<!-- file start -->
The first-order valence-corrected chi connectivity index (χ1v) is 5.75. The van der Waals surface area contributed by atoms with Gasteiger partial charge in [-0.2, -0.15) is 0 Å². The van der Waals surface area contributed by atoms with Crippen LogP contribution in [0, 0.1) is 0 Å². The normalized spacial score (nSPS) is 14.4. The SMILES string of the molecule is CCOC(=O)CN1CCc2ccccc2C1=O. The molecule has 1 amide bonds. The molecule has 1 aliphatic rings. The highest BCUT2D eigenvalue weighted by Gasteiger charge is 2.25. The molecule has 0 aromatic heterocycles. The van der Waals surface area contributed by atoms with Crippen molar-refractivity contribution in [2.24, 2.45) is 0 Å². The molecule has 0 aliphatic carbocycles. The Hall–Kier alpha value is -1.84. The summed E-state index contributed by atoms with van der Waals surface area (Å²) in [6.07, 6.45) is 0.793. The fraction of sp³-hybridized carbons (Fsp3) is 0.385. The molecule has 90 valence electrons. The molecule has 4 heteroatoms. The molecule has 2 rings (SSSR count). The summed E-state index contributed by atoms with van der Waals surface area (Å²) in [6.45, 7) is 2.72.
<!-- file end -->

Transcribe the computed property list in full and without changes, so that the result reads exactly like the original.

The first-order valence-corrected chi connectivity index (χ1v) is 5.75. The van der Waals surface area contributed by atoms with Gasteiger partial charge in [-0.2, -0.15) is 0 Å². The van der Waals surface area contributed by atoms with Crippen LogP contribution in [0, 0.1) is 0 Å². The normalized spacial score (nSPS) is 14.4. The SMILES string of the molecule is CCOC(=O)CN1CCc2ccccc2C1=O. The molecule has 1 amide bonds. The molecule has 1 aliphatic rings. The highest BCUT2D eigenvalue weighted by Gasteiger charge is 2.25. The molecule has 0 aromatic heterocycles. The van der Waals surface area contributed by atoms with Crippen molar-refractivity contribution in [2.24, 2.45) is 0 Å². The molecule has 0 aliphatic carbocycles. The Hall–Kier alpha value is -1.84. The summed E-state index contributed by atoms with van der Waals surface area (Å²) in [6.07, 6.45) is 0.793. The fraction of sp³-hybridized carbons (Fsp3) is 0.385. The molecule has 90 valence electrons. The molecule has 4 heteroatoms. The molecule has 2 rings (SSSR count). The summed E-state index contributed by atoms with van der Waals surface area (Å²) in [6.45, 7) is 2.72.